The SBSE client backup does not contain ‘agents’ for the Server OS or any applications you may be running on it, like SQL, so a backup with the SBSE client backup cannot be trusted, or guaranteed.

If you are going to have the Server show up in the dashboard, i recommend you disable the SBSE backup, and instead rely on your own backup strategy for the Server, but i am not discussing that in this post.

You can disable the backup from the dashboard, by clicking ‘Customise Client Backup for the computer’ and clicking disable backup.

You may also want to disable the launch pad.

RDP Server running LaunchpadThe launch pad runs, or at least seems to run, perfectly well on the server. I set my test server up as a RDS (TS / Terminal Server) and logged into with two separate accounts, and the Launchpad ran fine for both. The only thing i didn’t like was that a helpful or considerate user may want to poke around the backup settings, and that could be bad, so to remove temptation, my advice would be disable it.

    Likely as not you wont need the Launchpad on that server anyway.
    You can disable the Launchpad through the registry, or via MSCONFIG.

Multipoint Server

All of the above is subject to one exception. Windows Multipoint Server 2011. (WMS)

This Server OS, is supported for use with Essentials, can handle the Connector install, and perhaps most importantly, is also supported to be used with the SBSE Client backup.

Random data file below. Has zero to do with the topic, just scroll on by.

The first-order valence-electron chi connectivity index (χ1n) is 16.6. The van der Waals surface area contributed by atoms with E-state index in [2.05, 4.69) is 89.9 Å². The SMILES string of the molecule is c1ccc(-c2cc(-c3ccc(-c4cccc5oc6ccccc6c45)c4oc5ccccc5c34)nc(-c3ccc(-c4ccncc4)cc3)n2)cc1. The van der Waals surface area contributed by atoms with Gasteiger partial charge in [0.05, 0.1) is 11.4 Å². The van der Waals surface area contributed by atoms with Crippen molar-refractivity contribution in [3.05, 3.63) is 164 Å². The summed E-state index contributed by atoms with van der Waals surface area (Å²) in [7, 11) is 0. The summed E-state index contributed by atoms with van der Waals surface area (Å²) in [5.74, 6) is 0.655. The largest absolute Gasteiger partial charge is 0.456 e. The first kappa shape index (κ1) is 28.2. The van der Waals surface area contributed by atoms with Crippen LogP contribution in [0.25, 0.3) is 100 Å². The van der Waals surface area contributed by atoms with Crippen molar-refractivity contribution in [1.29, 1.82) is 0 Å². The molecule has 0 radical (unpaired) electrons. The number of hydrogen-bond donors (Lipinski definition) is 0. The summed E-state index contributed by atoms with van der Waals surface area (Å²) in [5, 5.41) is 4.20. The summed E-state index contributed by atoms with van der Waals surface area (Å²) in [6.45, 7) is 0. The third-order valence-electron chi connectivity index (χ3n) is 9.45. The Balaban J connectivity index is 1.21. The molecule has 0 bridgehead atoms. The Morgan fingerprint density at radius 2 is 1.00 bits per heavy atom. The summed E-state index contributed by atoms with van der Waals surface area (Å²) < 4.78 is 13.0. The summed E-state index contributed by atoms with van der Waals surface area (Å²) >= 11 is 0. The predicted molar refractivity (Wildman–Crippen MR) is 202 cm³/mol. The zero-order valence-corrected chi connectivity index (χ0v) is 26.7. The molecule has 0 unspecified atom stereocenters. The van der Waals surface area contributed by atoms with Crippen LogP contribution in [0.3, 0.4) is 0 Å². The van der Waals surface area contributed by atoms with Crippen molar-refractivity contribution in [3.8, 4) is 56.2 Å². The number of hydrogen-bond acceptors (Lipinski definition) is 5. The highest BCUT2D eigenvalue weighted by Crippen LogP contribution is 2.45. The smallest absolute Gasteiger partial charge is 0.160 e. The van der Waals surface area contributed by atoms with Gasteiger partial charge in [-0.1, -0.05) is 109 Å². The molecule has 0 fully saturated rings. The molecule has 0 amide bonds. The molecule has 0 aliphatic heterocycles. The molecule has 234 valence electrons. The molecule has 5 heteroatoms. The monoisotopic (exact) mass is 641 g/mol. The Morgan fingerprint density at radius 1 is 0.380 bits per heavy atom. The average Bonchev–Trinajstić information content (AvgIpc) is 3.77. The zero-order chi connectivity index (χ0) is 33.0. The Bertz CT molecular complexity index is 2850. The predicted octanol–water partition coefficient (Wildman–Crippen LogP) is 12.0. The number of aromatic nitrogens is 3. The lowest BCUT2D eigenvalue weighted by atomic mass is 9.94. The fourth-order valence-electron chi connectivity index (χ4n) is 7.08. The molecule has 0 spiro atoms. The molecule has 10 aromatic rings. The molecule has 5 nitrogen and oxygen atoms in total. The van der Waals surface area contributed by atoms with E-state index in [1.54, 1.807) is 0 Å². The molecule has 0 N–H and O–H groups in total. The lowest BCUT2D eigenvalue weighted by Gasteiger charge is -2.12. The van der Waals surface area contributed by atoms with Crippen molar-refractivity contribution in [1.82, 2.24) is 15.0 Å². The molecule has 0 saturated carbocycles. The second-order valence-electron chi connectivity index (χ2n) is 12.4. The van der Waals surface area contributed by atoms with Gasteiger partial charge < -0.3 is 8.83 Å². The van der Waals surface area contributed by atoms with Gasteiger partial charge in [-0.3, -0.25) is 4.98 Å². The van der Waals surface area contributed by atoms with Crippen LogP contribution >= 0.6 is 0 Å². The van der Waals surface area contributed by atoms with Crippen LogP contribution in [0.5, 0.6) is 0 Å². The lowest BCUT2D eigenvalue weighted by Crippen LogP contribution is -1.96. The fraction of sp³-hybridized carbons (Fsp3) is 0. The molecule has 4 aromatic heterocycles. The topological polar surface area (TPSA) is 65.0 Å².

If you haven’t heard of, seen, or used WMS, then get yourself along to the SMB MVP Community Road Show and see it in action.

Useful links for Multipoint

sbs-mvp

About Robert Pearman
Robert Pearman is a UK based Small Business Server enthusiast. He has been working within the SMB IT Industry for what feels like forever. Robert likes Piña colada and taking walks in the rain, on occasion he also enjoys writing about Small Business Technology like Windows Server Essentials. If you're in trouble, and you can find him, maybe you can ask him a question.

7 Responses to Installing a Second Server : SBS 2011 Essentials & Premium Add on Server

  1. Interesting article. Look forward to going thorugh it in more detail.

  2. Tim T says:

    Is it possible to install the premium add-on to a server that already has Essentials installed?

    • Is it possible to install the premium add-on to a server that already has Essentials installed?

      The PAO consists of two parts. Server 2008 R2 Standard. And SQL 2008 For Small Business.

      As i understand it, you can install SQL on to SBS Essentials if you want to.

      However if you have the PAO you would be better of installing that Second server, and installing SQL onto that.

      Can you clarify what you actually want to do?

  3. Jason says:

    I have the same question. My SBS Essentials server is already in use, and I just bought PAO. I only bought it for the RDS feature (I have the RDS CALs as well). I don’t have a second physical server. How do I go about doing this?

    • I would backup the Essentials Server, then use a P2V tool like Disk2VHD (sysinternals) to make a VHD of your Essentials server.

      Format and reinstall the physical server using the 2008 R2 media you received with the PAO. Enable the HyperV role.

      Configure 2 Virtual Machines, one for Essentials and one for your PAO Server.

      You can then use the VHD you just created to boot your Essentials server. Then you can boot the PAO server and install 2008 R2 on to that for your RDS Server.